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January 3, 2013

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Top ten daft decisions revealed by safety regulator’s challenge panel

The HSE’s Myth-Busters Challenge Panel dealt with 100 cases in its first nine months, ruling on “ridiculous excuses” relating to everything from knitting needles and chip-shop scraps to reusable coffee cups and yo-yos.

Revealing the top ten silliest decisions made in the name of health and safety last year the Executive said that 38 of the 100 cases reviewed by the Panel were down to “jobsworths making an excuse for an unpopular decision”, or just bad customer service.

Almost a quarter of the cases involved over-interpretation of legitimate guidelines, while a sixth were reported by people who had been given advice that confused health and safety with other regulations, or regulators.

The top ten include the story of a woman who was told by her local charity shop that they did not sell knitting needles “for health and safety reasons”; a public hall in Cambridgeshire, which did not allow knives to be stored in its kitchen; and a bar/restaurant, which refused to provide a customer with a tray to carry his drinks order to his table because he hadn’t been trained to do so!

In all of these cases, the Panel reassured the complainants that the reasons they had been given by the organisations in question had nothing to do with health and safety legislation. They were then encouraged to return to the offending organisation and ask it to come clean on the real reason for its decision.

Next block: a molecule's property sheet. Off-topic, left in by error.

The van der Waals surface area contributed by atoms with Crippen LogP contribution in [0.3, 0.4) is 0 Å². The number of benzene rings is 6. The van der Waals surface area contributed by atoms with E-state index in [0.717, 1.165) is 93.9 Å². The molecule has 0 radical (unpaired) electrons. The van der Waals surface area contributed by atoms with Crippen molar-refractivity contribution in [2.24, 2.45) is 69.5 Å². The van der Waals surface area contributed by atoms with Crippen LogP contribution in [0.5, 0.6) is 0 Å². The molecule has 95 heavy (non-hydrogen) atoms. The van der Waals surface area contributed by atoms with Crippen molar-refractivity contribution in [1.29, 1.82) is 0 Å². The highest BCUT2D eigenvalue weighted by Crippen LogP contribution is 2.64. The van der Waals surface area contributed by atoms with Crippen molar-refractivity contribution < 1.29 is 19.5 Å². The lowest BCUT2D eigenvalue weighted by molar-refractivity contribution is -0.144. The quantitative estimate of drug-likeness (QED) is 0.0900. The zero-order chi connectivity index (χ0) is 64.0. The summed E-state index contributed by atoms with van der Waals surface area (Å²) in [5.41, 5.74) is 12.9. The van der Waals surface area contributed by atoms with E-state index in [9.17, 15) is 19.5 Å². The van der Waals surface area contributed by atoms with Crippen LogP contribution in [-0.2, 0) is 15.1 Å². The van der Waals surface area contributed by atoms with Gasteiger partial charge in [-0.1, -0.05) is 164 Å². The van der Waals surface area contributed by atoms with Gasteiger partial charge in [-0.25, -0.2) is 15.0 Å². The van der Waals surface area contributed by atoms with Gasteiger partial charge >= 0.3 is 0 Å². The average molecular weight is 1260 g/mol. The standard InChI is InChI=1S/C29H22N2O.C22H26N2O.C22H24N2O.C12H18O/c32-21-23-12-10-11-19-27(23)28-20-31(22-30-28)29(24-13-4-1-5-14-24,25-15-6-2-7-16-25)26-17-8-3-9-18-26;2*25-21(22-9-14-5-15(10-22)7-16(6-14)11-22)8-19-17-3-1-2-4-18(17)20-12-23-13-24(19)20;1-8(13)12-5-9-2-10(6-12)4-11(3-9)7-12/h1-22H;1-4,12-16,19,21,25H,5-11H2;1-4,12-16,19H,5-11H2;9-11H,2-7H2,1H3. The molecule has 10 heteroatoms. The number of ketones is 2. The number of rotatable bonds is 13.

Asked why the HSE does not name and shame the companies involved, or confront them itself, a spokesperson for the Executive told SHP: “The Panel was set up to empower members of the public to challenge ridiculous decisions. A lot of people get intimidated by someone in a high-vis jacket, or wielding a clipboard, so receiving an official view gives them the confidence to then go back and ask for a proper explanation.” 

The spokesperson explained that the Panel does not have the resources to investigate every complaint in detail and must take what it is told by complainants at face value. “For that reason, it would be unfair to ‘name and shame’ when we can’t fully verify all the facts.”

He continued: “Some have suggested that the Panel is a toothless tiger, but we never said it would be a tiger in the first place. The Panel does not act as a legal arbiter – it’s about addressing the broad point about nonsense health and safety, and continuing to chip away at changing people’s easy willingness to blame health and safety.”

Minister for safety Mark Hoban MP applauded the fight against “frustrating jobsworths” who “stop people from doing perfectly sensible things on the false pretence of health and safety”.

HSE chair Judith Hackitt agreed, saying: “Not only do the jobsworths who make these ridiculous edicts waste time and money, and interfere needlessly with harmless activities, they also undermine our efforts to reduce the number of people made ill, injured, or killed by their work.”

Complaints to the panel can be made via the HSE website.

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